Of course, there are differences, notably at the rear of the vehicle, where the load compartment lives.
For a start, the wheelbase and rear overhang on the SW are, respectively, 11 cm (approximately 4.33 in.) and 22 cm (8.66 in.) longer than on the hatchback. The longer wheelbase is used exclusively for improving space within the rear of the vehicle, especially in terms of rear seat knee room, and luggage accommodation. The rear seats are positioned 29mm (1.14in.) further back than in the hatchback, and the rear doors are longer, allowing easy entry to and exit from the seats.
The rear lamp clusters, incorporating up to 48 LEDs, are ‘wrap-around’ units (a good safety feature), which ‘continue’ onto the tailgate. (LEDs are also used in the front headlamps, on higher specification versions).
The SW is also fitted with low profile aluminium roof bars.
The smooth appearance of the vehicle is underlined by its impressive aerodynamic performance, with a Cd figure of 0.28 – said to be among the best of any current estate.
The lengthened platform of the 308 SW helps give the car generous space for load-carrying, with 660 litres boot capacity beneath the parcel shelf (this figure including 70 litres of under-floor storage). With Peugeot’s ‘Magic Flat’ rear seats folded, there’s an unobstructed, level load floor and 1,660 litres of luggage space.
Those clever rear seats are worthy of special mention… They are designed to fold forwards (and back again, when required) at the touch of a lever (one on each side of the boot, permitting independent folding of the smaller and larger ‘split’ sections of the rear seat), instantly and easily. This allows both the base and backrest sections of the seat to be moved forwards/folded completely flat, in tandem. I found this system particularly easy to operate; well done Peugeot!
The luggage compartment benefits from having minimal wheel arch intrusion from the vertical side walls, and among the lowest rear (load) sill of any estate car produced today. The ‘boot’ is both wide (up to 106 cm or approximately 41.7 in.) and long (the length to the rear seat backs is 107 cm or approximately 42.1 in.).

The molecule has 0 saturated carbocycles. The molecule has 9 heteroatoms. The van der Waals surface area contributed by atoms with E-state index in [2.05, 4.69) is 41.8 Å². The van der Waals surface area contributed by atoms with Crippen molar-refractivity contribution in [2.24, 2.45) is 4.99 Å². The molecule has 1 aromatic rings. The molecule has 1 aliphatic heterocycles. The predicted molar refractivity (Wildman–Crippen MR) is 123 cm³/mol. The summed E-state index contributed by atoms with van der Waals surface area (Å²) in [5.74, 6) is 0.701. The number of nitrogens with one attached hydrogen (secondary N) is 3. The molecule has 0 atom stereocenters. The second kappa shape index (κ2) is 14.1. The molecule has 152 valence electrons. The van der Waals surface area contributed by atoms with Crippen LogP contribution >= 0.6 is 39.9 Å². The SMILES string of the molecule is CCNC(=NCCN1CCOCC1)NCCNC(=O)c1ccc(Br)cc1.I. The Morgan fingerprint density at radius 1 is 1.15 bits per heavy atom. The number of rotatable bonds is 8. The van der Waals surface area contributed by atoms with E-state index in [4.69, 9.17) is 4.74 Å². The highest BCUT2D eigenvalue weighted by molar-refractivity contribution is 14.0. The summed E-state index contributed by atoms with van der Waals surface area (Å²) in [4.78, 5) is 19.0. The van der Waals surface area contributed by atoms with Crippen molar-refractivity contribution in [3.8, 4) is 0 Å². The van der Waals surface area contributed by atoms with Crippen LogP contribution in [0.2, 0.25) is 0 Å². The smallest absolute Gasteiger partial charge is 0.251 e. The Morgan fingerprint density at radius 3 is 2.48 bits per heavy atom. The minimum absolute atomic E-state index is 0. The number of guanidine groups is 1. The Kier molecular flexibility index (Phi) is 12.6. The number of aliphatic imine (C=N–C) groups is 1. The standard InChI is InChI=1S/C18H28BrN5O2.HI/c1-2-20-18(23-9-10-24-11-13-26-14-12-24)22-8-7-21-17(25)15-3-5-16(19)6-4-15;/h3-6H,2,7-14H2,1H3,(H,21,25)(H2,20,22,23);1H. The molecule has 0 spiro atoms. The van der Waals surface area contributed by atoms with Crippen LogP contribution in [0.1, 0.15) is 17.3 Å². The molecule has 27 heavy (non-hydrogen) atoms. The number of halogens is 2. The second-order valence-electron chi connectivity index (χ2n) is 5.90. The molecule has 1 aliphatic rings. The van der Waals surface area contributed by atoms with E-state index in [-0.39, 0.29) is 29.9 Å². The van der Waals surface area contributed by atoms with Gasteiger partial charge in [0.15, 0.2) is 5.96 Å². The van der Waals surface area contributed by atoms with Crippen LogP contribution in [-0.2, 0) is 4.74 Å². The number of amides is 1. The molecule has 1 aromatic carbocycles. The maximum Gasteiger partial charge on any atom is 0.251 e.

The good news doesn’t end there though, for the built-in load compartment dividers/tethering points/lashing hooks can be moved to different positions according to need (twin floor rails to which these are attached are provided), so that loads can be safely secured. An elastic strap is provided on the left side of the compartment, to hold smaller objects in position.
Dedicated housings beneath the main floor of the boot accommodate the luggage cover and the removable lashing hooks. On the test car, I also appreciated the useful 12 volt socket, located above the top of the left-hand side of the rear seat.
Our test car came with a ‘space saver’ spare wheel – so much better than the ‘inflation kits’ provided with many new vehicles today.
THREE CYLINDER ‘PURE TECH’ ENGINE
To start with, what is a ‘Pure Tech’ engine? This is the name applied to Peugeot’s recent line-up of three cylinder engines, both naturally-aspirated ad turbocharged (in 1.0 and 1.2 litre forms).
Peugeot’s aim with the turbocharged engine in our test 308 SW was to provide, from a three cylinder, 1.2 litre petrol-powered motor, the power, torque and driveability more usually developed by a four cylinder, 1.6 cylinder unit, but with major benefits in CO2 emissions and petrol consumption. The company claims an improvement in petrol consumption of 18 per cent across the 108, 208, 2008 and 308 models (from March 2014). At the same time, the firm has sought to retain the ‘fun to drive’ aspect of its models.
The 1.2 litre turbocharged direct, high pressure (200 bar) fuel injection units (as used in the 308 test car) are the first such engines to be developed solely by Peugeot (and the motors cover the range from 68 bhp to 130 bhp). The engines are produced at the firm’s plant in Douvrin, Northern France.
Much of the improvement in all respects is due to the use of a new generation, high efficiency turbocharger (which operates at speeds up to 240,000 rpm!!!). In addition, variable timing of both the inlet and exhaust valves helps to optimise combustion.
Peugeot says that some 95 per cent of maximum torque is available from 1,500 to 3,500 rpm, thereby ensuring that the car will pull strongly, virtually regardless of engine rpm.
In arriving at the production engine, Peugeot engineers have redesigned the combustion process, to optimise the technologies applied. Aspects considered include injector position, fuel spray shape, injection speed management (up to three injections per combustion cycle), and injection pressure (up to 200 bar).
Another important feature of the PureTech engines is the use of an aluminium cylinder block with integral cast iron liners. This set-up is claimed to be light and strong, and allows the quickest possible warm-up from cold.
Peugeot says that three cylinders, of 400cc capacity each, represents the optimum efficient combustion configuration. Furthermore, direct injection delivers petrol straight into each combustion chamber, making sure that no fuel is wasted and that a greater proportion of it is converted to power to drive the wheels. In addition, the turbocharger is forcing the air/fuel mixture into the engine (as opposed to it being drawn into the unit).